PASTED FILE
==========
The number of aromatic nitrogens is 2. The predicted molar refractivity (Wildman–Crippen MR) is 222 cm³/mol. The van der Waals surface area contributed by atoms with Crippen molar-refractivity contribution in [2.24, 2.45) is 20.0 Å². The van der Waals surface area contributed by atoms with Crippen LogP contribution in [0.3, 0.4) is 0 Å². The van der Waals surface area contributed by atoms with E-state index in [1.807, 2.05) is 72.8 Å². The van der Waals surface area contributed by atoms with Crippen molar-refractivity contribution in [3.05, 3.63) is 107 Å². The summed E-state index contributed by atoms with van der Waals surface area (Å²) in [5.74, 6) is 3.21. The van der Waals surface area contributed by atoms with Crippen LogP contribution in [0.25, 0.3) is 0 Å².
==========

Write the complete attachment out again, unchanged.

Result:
The number of aromatic nitrogens is 2. The predicted molar refractivity (Wildman–Crippen MR) is 222 cm³/mol. The van der Waals surface area contributed by atoms with Crippen molar-refractivity contribution in [2.24, 2.45) is 20.0 Å². The van der Waals surface area contributed by atoms with Crippen LogP contribution in [0.3, 0.4) is 0 Å². The van der Waals surface area contributed by atoms with E-state index in [1.807, 2.05) is 72.8 Å². The van der Waals surface area contributed by atoms with Crippen molar-refractivity contribution in [3.05, 3.63) is 107 Å². The summed E-state index contributed by atoms with van der Waals surface area (Å²) in [5.74, 6) is 3.21. The van der Waals surface area contributed by atoms with Crippen LogP contribution in [0.25, 0.3) is 0 Å².